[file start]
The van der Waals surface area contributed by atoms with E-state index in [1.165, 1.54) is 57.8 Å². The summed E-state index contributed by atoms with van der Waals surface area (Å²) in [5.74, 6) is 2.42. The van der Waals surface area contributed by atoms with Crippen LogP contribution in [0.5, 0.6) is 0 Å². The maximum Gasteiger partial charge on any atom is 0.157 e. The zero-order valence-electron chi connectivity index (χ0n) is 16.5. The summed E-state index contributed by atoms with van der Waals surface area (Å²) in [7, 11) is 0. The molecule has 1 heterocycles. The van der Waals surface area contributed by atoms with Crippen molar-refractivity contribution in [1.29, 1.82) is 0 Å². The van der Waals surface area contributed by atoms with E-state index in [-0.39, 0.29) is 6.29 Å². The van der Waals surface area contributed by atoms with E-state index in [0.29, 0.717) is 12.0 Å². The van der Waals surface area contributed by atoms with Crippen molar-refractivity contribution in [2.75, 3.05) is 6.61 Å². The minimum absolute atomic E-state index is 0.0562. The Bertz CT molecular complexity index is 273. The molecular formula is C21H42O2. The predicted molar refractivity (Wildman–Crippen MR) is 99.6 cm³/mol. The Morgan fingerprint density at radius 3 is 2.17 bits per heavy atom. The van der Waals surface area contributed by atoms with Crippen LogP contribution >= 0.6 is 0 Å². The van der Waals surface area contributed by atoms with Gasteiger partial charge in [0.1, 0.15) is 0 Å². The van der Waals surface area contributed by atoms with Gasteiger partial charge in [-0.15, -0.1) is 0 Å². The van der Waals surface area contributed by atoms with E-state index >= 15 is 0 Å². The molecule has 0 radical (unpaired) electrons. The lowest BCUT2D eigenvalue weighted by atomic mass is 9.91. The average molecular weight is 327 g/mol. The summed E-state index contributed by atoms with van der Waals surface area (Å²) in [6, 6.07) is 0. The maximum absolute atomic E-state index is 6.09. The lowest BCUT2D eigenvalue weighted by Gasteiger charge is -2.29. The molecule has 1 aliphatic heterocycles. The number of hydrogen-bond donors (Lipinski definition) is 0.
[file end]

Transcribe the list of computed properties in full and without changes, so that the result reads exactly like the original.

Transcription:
The van der Waals surface area contributed by atoms with E-state index in [1.165, 1.54) is 57.8 Å². The summed E-state index contributed by atoms with van der Waals surface area (Å²) in [5.74, 6) is 2.42. The van der Waals surface area contributed by atoms with Crippen LogP contribution in [0.5, 0.6) is 0 Å². The maximum Gasteiger partial charge on any atom is 0.157 e. The zero-order valence-electron chi connectivity index (χ0n) is 16.5. The summed E-state index contributed by atoms with van der Waals surface area (Å²) in [7, 11) is 0. The molecule has 1 heterocycles. The van der Waals surface area contributed by atoms with Crippen molar-refractivity contribution in [1.29, 1.82) is 0 Å². The van der Waals surface area contributed by atoms with E-state index in [-0.39, 0.29) is 6.29 Å². The van der Waals surface area contributed by atoms with E-state index in [0.29, 0.717) is 12.0 Å². The van der Waals surface area contributed by atoms with Crippen molar-refractivity contribution in [2.75, 3.05) is 6.61 Å². The minimum absolute atomic E-state index is 0.0562. The Bertz CT molecular complexity index is 273. The molecular formula is C21H42O2. The predicted molar refractivity (Wildman–Crippen MR) is 99.6 cm³/mol. The Morgan fingerprint density at radius 3 is 2.17 bits per heavy atom. The van der Waals surface area contributed by atoms with Crippen LogP contribution >= 0.6 is 0 Å². The van der Waals surface area contributed by atoms with Gasteiger partial charge in [0.1, 0.15) is 0 Å². The van der Waals surface area contributed by atoms with Gasteiger partial charge in [-0.15, -0.1) is 0 Å². The van der Waals surface area contributed by atoms with E-state index >= 15 is 0 Å². The molecule has 0 radical (unpaired) electrons. The lowest BCUT2D eigenvalue weighted by atomic mass is 9.91. The average molecular weight is 327 g/mol. The summed E-state index contributed by atoms with van der Waals surface area (Å²) in [6, 6.07) is 0. The maximum absolute atomic E-state index is 6.09. The lowest BCUT2D eigenvalue weighted by Gasteiger charge is -2.29. The molecule has 1 aliphatic heterocycles. The number of hydrogen-bond donors (Lipinski definition) is 0.